Word surfaced not too long ago that the NSA could have a backdoor for a specific type of encryption algorithm popularly used by developers. Today RSA Security, which offers this encryption to its customers by default in a toolkit, has sent out a notification advising those users to stop using it for the time being, as well as instructions for different options.
Said the security bulletin RSA Security posted, "Recommending against the use of SP 800-90A Dual Elliptic Curve Deterministic Random Bit Generation: NIST strongly recommends that, pending the resolution of the security concerns and the re-issuance of SP 800-90A, the Dual_EC_DRBG, as specified in the January 2012 version of SP 800-90A, no longer be used."
Customers are being told that the BSAFE libraries, RSA DPM clients, and servers all use the Dual EC DRBG as its default PRNG, which stands for Dual Elliptic Curve Deterministic Random Bit Generation and Pseudo-random Number Generators, respectively.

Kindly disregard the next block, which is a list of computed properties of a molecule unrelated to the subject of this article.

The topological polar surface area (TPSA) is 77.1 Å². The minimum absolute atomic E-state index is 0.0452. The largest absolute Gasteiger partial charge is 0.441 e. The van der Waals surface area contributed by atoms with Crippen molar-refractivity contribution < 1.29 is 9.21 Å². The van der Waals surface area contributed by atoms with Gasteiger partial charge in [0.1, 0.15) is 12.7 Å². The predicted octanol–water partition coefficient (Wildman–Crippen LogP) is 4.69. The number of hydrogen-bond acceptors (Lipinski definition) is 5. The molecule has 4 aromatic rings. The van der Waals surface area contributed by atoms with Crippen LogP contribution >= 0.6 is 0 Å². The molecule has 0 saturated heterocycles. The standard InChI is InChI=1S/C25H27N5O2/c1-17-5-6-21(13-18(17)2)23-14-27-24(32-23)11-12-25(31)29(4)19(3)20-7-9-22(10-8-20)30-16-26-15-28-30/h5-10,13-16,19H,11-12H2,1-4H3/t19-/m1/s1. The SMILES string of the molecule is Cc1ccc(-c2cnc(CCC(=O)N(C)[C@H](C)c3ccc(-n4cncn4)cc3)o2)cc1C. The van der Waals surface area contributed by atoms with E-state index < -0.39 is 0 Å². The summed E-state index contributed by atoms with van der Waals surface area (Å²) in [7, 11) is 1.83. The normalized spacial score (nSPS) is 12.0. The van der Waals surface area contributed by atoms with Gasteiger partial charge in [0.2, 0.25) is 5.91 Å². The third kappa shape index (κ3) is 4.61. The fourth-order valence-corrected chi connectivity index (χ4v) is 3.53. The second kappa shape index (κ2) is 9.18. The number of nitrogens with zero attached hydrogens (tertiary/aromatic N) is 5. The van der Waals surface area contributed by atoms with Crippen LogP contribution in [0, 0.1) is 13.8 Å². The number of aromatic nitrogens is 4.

This particular type of algorithm became popular in the middle of the last decade, becoming a National Institute of Standards and Technology standard back in 2007. Such inclusion as a standard is said to have resulted from the NSA itself, which reportedly created a backdoor for the algorithm and then pushed for its widespread implementation.
To further this move away from the standard, RSA Security is conducting an internal review of its offerings and changing all instances of the algorithm's presence, something that it anticipates wrapping up next week. There will also be a change in the default for its BSAFE Toolkits, as well as algorithm updates when necessary.